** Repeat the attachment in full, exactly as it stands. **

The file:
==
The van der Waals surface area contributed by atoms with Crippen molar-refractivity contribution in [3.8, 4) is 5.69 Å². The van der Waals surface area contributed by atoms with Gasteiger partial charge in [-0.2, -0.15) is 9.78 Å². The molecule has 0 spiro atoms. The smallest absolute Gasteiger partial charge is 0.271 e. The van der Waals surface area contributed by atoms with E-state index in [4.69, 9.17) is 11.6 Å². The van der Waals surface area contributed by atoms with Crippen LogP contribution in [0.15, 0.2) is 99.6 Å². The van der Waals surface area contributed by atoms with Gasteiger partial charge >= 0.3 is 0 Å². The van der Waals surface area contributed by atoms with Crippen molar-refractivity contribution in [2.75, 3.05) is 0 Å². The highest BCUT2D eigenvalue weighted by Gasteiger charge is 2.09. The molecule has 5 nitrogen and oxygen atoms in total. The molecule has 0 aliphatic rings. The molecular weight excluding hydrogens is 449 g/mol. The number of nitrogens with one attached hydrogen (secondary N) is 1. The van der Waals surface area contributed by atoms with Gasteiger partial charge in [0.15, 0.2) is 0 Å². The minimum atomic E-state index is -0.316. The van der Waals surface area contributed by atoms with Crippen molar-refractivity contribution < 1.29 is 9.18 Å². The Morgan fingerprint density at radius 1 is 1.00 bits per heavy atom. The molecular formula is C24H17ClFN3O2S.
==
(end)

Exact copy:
The van der Waals surface area contributed by atoms with Crippen molar-refractivity contribution in [3.8, 4) is 5.69 Å². The van der Waals surface area contributed by atoms with Gasteiger partial charge in [-0.2, -0.15) is 9.78 Å². The molecule has 0 spiro atoms. The smallest absolute Gasteiger partial charge is 0.271 e. The van der Waals surface area contributed by atoms with E-state index in [4.69, 9.17) is 11.6 Å². The van der Waals surface area contributed by atoms with Crippen LogP contribution in [0.15, 0.2) is 99.6 Å². The van der Waals surface area contributed by atoms with Gasteiger partial charge >= 0.3 is 0 Å². The van der Waals surface area contributed by atoms with Crippen molar-refractivity contribution in [2.75, 3.05) is 0 Å². The highest BCUT2D eigenvalue weighted by Gasteiger charge is 2.09. The molecule has 5 nitrogen and oxygen atoms in total. The molecule has 0 aliphatic rings. The molecular weight excluding hydrogens is 449 g/mol. The number of nitrogens with one attached hydrogen (secondary N) is 1. The van der Waals surface area contributed by atoms with Gasteiger partial charge in [0.15, 0.2) is 0 Å². The minimum atomic E-state index is -0.316. The van der Waals surface area contributed by atoms with Crippen molar-refractivity contribution < 1.29 is 9.18 Å². The Morgan fingerprint density at radius 1 is 1.00 bits per heavy atom. The molecular formula is C24H17ClFN3O2S.